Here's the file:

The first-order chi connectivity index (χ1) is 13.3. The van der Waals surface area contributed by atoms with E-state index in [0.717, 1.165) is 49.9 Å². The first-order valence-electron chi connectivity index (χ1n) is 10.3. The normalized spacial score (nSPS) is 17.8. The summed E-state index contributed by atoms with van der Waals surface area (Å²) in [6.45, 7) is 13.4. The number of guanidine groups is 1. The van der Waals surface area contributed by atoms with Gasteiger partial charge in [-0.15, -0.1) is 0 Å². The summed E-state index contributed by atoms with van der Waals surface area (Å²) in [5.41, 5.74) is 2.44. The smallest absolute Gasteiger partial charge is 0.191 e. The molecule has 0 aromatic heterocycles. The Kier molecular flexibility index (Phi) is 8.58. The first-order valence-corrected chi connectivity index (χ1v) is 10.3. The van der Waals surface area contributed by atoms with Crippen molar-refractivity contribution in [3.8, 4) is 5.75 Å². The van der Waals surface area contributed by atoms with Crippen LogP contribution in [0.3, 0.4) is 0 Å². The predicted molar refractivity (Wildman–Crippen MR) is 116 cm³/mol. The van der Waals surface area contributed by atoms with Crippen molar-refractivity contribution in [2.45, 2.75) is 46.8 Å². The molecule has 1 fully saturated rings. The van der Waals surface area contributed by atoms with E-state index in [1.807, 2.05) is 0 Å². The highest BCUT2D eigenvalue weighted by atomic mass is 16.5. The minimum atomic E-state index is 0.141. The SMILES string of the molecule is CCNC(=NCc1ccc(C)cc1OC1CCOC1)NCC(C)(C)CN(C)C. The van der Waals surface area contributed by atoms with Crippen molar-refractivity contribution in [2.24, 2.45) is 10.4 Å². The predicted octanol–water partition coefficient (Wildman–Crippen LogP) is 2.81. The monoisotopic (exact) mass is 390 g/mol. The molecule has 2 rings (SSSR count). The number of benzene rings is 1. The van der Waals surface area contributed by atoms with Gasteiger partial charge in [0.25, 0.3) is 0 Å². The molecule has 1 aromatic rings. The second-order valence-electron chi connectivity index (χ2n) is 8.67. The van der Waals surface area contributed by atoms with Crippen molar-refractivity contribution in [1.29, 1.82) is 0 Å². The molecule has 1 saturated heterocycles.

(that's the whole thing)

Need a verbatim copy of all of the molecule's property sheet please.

The first-order chi connectivity index (χ1) is 13.3. The van der Waals surface area contributed by atoms with E-state index in [0.717, 1.165) is 49.9 Å². The first-order valence-electron chi connectivity index (χ1n) is 10.3. The normalized spacial score (nSPS) is 17.8. The summed E-state index contributed by atoms with van der Waals surface area (Å²) in [6.45, 7) is 13.4. The number of guanidine groups is 1. The van der Waals surface area contributed by atoms with Gasteiger partial charge in [-0.15, -0.1) is 0 Å². The summed E-state index contributed by atoms with van der Waals surface area (Å²) in [5.41, 5.74) is 2.44. The smallest absolute Gasteiger partial charge is 0.191 e. The molecule has 0 aromatic heterocycles. The Kier molecular flexibility index (Phi) is 8.58. The first-order valence-corrected chi connectivity index (χ1v) is 10.3. The van der Waals surface area contributed by atoms with Crippen molar-refractivity contribution in [3.8, 4) is 5.75 Å². The van der Waals surface area contributed by atoms with Crippen LogP contribution in [0.3, 0.4) is 0 Å². The predicted molar refractivity (Wildman–Crippen MR) is 116 cm³/mol. The van der Waals surface area contributed by atoms with Crippen molar-refractivity contribution in [2.45, 2.75) is 46.8 Å². The molecule has 1 fully saturated rings. The van der Waals surface area contributed by atoms with E-state index in [1.807, 2.05) is 0 Å². The highest BCUT2D eigenvalue weighted by atomic mass is 16.5. The minimum atomic E-state index is 0.141. The SMILES string of the molecule is CCNC(=NCc1ccc(C)cc1OC1CCOC1)NCC(C)(C)CN(C)C. The van der Waals surface area contributed by atoms with Crippen molar-refractivity contribution in [2.24, 2.45) is 10.4 Å². The predicted octanol–water partition coefficient (Wildman–Crippen LogP) is 2.81. The monoisotopic (exact) mass is 390 g/mol. The molecule has 2 rings (SSSR count). The number of benzene rings is 1. The van der Waals surface area contributed by atoms with Gasteiger partial charge in [0.25, 0.3) is 0 Å². The molecule has 1 aromatic rings. The second-order valence-electron chi connectivity index (χ2n) is 8.67. The van der Waals surface area contributed by atoms with Crippen molar-refractivity contribution in [1.29, 1.82) is 0 Å². The molecule has 1 saturated heterocycles.